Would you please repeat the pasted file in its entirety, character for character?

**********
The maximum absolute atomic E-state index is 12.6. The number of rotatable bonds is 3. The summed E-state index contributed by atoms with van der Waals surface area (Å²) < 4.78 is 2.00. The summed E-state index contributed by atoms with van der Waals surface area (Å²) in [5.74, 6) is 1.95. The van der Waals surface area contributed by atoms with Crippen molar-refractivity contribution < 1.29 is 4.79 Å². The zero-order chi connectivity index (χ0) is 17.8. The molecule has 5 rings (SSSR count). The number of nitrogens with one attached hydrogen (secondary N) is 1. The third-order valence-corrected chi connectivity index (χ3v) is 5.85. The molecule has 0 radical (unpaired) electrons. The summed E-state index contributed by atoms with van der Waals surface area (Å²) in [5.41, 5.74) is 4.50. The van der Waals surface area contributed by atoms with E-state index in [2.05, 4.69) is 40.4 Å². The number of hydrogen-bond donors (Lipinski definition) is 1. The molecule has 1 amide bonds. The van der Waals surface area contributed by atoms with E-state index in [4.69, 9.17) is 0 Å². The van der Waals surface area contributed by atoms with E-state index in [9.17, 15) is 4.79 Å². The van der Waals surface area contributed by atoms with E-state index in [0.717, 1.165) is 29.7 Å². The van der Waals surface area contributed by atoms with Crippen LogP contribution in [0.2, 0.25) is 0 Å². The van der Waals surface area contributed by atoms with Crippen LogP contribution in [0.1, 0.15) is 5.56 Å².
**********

The maximum absolute atomic E-state index is 12.6. The number of rotatable bonds is 3. The summed E-state index contributed by atoms with van der Waals surface area (Å²) < 4.78 is 2.00. The summed E-state index contributed by atoms with van der Waals surface area (Å²) in [5.74, 6) is 1.95. The van der Waals surface area contributed by atoms with Crippen molar-refractivity contribution < 1.29 is 4.79 Å². The zero-order chi connectivity index (χ0) is 17.8. The molecule has 5 rings (SSSR count). The number of nitrogens with one attached hydrogen (secondary N) is 1. The third-order valence-corrected chi connectivity index (χ3v) is 5.85. The molecule has 0 radical (unpaired) electrons. The summed E-state index contributed by atoms with van der Waals surface area (Å²) in [5.41, 5.74) is 4.50. The van der Waals surface area contributed by atoms with E-state index in [2.05, 4.69) is 40.4 Å². The number of hydrogen-bond donors (Lipinski definition) is 1. The molecule has 1 amide bonds. The van der Waals surface area contributed by atoms with E-state index in [4.69, 9.17) is 0 Å². The van der Waals surface area contributed by atoms with E-state index in [9.17, 15) is 4.79 Å². The van der Waals surface area contributed by atoms with E-state index in [0.717, 1.165) is 29.7 Å². The van der Waals surface area contributed by atoms with Crippen LogP contribution in [0.2, 0.25) is 0 Å². The van der Waals surface area contributed by atoms with Crippen LogP contribution in [0.1, 0.15) is 5.56 Å².